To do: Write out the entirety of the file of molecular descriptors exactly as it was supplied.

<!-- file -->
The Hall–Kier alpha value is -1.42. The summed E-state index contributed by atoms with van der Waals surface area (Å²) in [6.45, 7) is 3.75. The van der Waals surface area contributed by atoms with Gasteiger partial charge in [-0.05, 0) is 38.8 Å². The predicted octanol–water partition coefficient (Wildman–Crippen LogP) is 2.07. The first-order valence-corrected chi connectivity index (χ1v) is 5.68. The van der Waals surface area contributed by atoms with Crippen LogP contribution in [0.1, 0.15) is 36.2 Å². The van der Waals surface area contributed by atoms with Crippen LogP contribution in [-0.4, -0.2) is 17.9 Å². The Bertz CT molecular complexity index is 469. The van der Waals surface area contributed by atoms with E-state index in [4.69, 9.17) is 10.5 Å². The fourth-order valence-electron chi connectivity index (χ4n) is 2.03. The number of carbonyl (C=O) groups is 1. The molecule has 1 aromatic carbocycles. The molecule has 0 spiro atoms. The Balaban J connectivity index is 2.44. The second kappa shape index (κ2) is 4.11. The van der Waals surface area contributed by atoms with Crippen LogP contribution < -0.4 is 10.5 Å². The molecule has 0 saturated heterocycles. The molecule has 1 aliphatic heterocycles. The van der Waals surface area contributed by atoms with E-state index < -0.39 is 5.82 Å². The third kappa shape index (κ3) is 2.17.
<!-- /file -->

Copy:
The Hall–Kier alpha value is -1.42. The summed E-state index contributed by atoms with van der Waals surface area (Å²) in [6.45, 7) is 3.75. The van der Waals surface area contributed by atoms with Gasteiger partial charge in [-0.05, 0) is 38.8 Å². The predicted octanol–water partition coefficient (Wildman–Crippen LogP) is 2.07. The first-order valence-corrected chi connectivity index (χ1v) is 5.68. The van der Waals surface area contributed by atoms with Crippen LogP contribution in [0.1, 0.15) is 36.2 Å². The van der Waals surface area contributed by atoms with Crippen LogP contribution in [-0.4, -0.2) is 17.9 Å². The Bertz CT molecular complexity index is 469. The van der Waals surface area contributed by atoms with E-state index in [4.69, 9.17) is 10.5 Å². The fourth-order valence-electron chi connectivity index (χ4n) is 2.03. The number of carbonyl (C=O) groups is 1. The molecule has 1 aromatic carbocycles. The molecule has 0 spiro atoms. The Balaban J connectivity index is 2.44. The second kappa shape index (κ2) is 4.11. The van der Waals surface area contributed by atoms with Crippen LogP contribution < -0.4 is 10.5 Å². The molecule has 0 saturated heterocycles. The molecule has 1 aliphatic heterocycles. The van der Waals surface area contributed by atoms with E-state index < -0.39 is 5.82 Å². The third kappa shape index (κ3) is 2.17.